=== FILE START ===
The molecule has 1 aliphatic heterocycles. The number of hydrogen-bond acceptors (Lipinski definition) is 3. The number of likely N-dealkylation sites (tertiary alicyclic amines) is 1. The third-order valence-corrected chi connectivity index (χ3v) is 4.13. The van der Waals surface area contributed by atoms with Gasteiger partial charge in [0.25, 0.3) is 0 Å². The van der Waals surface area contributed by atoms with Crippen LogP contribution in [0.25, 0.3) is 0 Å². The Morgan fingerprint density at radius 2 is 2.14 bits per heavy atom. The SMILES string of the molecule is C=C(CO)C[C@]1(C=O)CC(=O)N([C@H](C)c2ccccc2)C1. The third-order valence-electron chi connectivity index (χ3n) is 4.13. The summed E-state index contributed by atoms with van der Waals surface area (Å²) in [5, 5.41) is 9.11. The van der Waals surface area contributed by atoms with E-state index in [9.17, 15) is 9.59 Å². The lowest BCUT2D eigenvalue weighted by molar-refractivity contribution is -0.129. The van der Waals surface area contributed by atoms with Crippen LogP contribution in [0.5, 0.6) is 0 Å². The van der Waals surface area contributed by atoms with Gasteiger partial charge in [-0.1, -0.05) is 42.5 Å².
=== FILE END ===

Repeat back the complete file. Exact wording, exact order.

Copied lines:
The molecule has 1 aliphatic heterocycles. The number of hydrogen-bond acceptors (Lipinski definition) is 3. The number of likely N-dealkylation sites (tertiary alicyclic amines) is 1. The third-order valence-corrected chi connectivity index (χ3v) is 4.13. The van der Waals surface area contributed by atoms with Gasteiger partial charge in [0.25, 0.3) is 0 Å². The van der Waals surface area contributed by atoms with Crippen LogP contribution in [0.25, 0.3) is 0 Å². The Morgan fingerprint density at radius 2 is 2.14 bits per heavy atom. The SMILES string of the molecule is C=C(CO)C[C@]1(C=O)CC(=O)N([C@H](C)c2ccccc2)C1. The third-order valence-electron chi connectivity index (χ3n) is 4.13. The summed E-state index contributed by atoms with van der Waals surface area (Å²) in [5, 5.41) is 9.11. The van der Waals surface area contributed by atoms with E-state index in [9.17, 15) is 9.59 Å². The lowest BCUT2D eigenvalue weighted by molar-refractivity contribution is -0.129. The van der Waals surface area contributed by atoms with Crippen LogP contribution in [0.5, 0.6) is 0 Å². The van der Waals surface area contributed by atoms with Gasteiger partial charge in [-0.1, -0.05) is 42.5 Å².